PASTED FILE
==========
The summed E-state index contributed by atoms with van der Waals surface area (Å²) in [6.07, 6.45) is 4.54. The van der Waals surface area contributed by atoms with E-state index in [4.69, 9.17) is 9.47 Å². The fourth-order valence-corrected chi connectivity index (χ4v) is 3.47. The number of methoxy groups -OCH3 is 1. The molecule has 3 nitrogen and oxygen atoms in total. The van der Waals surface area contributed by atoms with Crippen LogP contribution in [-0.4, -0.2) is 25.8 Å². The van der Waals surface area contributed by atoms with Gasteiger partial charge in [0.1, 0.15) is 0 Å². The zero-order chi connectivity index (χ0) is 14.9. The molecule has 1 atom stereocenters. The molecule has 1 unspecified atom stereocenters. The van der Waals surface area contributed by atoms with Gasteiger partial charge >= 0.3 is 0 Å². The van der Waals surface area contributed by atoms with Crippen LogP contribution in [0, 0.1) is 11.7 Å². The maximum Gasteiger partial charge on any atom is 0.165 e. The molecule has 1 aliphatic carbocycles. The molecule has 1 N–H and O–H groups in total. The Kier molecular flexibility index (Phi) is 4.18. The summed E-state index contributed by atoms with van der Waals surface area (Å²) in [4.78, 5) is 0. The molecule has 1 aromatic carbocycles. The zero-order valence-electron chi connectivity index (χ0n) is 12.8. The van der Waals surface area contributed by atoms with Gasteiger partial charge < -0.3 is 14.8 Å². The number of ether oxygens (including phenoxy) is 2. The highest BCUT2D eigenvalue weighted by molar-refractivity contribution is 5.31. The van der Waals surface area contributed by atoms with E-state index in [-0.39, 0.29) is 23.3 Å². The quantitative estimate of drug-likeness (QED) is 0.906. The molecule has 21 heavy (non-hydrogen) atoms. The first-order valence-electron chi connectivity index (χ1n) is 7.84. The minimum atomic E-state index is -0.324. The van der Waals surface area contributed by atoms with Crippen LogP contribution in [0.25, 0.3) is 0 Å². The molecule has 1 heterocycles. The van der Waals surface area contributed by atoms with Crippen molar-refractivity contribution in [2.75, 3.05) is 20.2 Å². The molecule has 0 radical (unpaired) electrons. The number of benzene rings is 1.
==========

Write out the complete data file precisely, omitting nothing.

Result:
The summed E-state index contributed by atoms with van der Waals surface area (Å²) in [6.07, 6.45) is 4.54. The van der Waals surface area contributed by atoms with E-state index in [4.69, 9.17) is 9.47 Å². The fourth-order valence-corrected chi connectivity index (χ4v) is 3.47. The number of methoxy groups -OCH3 is 1. The molecule has 3 nitrogen and oxygen atoms in total. The van der Waals surface area contributed by atoms with Crippen LogP contribution in [-0.4, -0.2) is 25.8 Å². The van der Waals surface area contributed by atoms with Gasteiger partial charge in [0.1, 0.15) is 0 Å². The zero-order chi connectivity index (χ0) is 14.9. The molecule has 1 atom stereocenters. The molecule has 1 unspecified atom stereocenters. The van der Waals surface area contributed by atoms with Gasteiger partial charge >= 0.3 is 0 Å². The van der Waals surface area contributed by atoms with Crippen LogP contribution in [0, 0.1) is 11.7 Å². The maximum Gasteiger partial charge on any atom is 0.165 e. The molecule has 1 aliphatic carbocycles. The molecule has 1 N–H and O–H groups in total. The Kier molecular flexibility index (Phi) is 4.18. The summed E-state index contributed by atoms with van der Waals surface area (Å²) in [4.78, 5) is 0. The molecule has 1 aromatic carbocycles. The zero-order valence-electron chi connectivity index (χ0n) is 12.8. The van der Waals surface area contributed by atoms with Gasteiger partial charge < -0.3 is 14.8 Å². The number of ether oxygens (including phenoxy) is 2. The highest BCUT2D eigenvalue weighted by molar-refractivity contribution is 5.31. The van der Waals surface area contributed by atoms with E-state index in [-0.39, 0.29) is 23.3 Å². The quantitative estimate of drug-likeness (QED) is 0.906. The molecule has 21 heavy (non-hydrogen) atoms. The first-order valence-electron chi connectivity index (χ1n) is 7.84. The minimum atomic E-state index is -0.324. The van der Waals surface area contributed by atoms with Crippen LogP contribution in [0.25, 0.3) is 0 Å². The molecule has 1 heterocycles. The van der Waals surface area contributed by atoms with Crippen molar-refractivity contribution in [2.75, 3.05) is 20.2 Å². The molecule has 0 radical (unpaired) electrons. The number of benzene rings is 1.